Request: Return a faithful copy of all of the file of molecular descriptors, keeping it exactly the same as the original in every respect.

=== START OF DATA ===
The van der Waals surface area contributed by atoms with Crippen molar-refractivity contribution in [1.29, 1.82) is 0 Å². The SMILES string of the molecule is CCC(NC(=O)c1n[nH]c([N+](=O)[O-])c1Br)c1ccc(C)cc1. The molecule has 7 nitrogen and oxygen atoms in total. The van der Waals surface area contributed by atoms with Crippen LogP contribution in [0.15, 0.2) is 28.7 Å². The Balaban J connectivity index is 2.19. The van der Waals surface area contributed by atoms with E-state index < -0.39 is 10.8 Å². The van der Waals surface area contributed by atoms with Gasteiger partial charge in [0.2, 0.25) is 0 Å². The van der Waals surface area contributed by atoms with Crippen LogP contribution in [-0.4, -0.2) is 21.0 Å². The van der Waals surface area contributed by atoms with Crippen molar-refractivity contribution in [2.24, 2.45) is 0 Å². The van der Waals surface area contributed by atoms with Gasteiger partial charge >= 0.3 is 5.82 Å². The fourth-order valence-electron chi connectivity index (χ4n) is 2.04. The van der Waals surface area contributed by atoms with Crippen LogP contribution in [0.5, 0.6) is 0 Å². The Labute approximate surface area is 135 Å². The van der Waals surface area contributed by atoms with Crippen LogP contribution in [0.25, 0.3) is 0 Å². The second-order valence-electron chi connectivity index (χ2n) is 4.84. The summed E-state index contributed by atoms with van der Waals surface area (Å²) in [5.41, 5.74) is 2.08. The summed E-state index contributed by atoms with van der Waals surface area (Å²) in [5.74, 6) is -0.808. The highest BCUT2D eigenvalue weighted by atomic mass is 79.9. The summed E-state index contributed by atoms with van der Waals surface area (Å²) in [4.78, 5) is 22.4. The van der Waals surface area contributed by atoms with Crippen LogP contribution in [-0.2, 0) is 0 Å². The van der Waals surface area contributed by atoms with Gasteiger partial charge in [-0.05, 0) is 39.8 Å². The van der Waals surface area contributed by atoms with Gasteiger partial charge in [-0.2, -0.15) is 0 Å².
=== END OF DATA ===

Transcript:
The van der Waals surface area contributed by atoms with Crippen molar-refractivity contribution in [1.29, 1.82) is 0 Å². The SMILES string of the molecule is CCC(NC(=O)c1n[nH]c([N+](=O)[O-])c1Br)c1ccc(C)cc1. The molecule has 7 nitrogen and oxygen atoms in total. The van der Waals surface area contributed by atoms with Crippen LogP contribution in [0.15, 0.2) is 28.7 Å². The Balaban J connectivity index is 2.19. The van der Waals surface area contributed by atoms with E-state index < -0.39 is 10.8 Å². The van der Waals surface area contributed by atoms with Gasteiger partial charge in [0.2, 0.25) is 0 Å². The van der Waals surface area contributed by atoms with Crippen LogP contribution in [-0.4, -0.2) is 21.0 Å². The van der Waals surface area contributed by atoms with Crippen molar-refractivity contribution in [2.24, 2.45) is 0 Å². The van der Waals surface area contributed by atoms with Gasteiger partial charge >= 0.3 is 5.82 Å². The fourth-order valence-electron chi connectivity index (χ4n) is 2.04. The van der Waals surface area contributed by atoms with Crippen LogP contribution in [0.5, 0.6) is 0 Å². The Labute approximate surface area is 135 Å². The van der Waals surface area contributed by atoms with Crippen LogP contribution in [0.25, 0.3) is 0 Å². The second-order valence-electron chi connectivity index (χ2n) is 4.84. The summed E-state index contributed by atoms with van der Waals surface area (Å²) in [5.41, 5.74) is 2.08. The summed E-state index contributed by atoms with van der Waals surface area (Å²) in [5.74, 6) is -0.808. The highest BCUT2D eigenvalue weighted by atomic mass is 79.9. The summed E-state index contributed by atoms with van der Waals surface area (Å²) in [4.78, 5) is 22.4. The van der Waals surface area contributed by atoms with Crippen LogP contribution in [-0.2, 0) is 0 Å². The van der Waals surface area contributed by atoms with Gasteiger partial charge in [-0.05, 0) is 39.8 Å². The van der Waals surface area contributed by atoms with Gasteiger partial charge in [-0.2, -0.15) is 0 Å².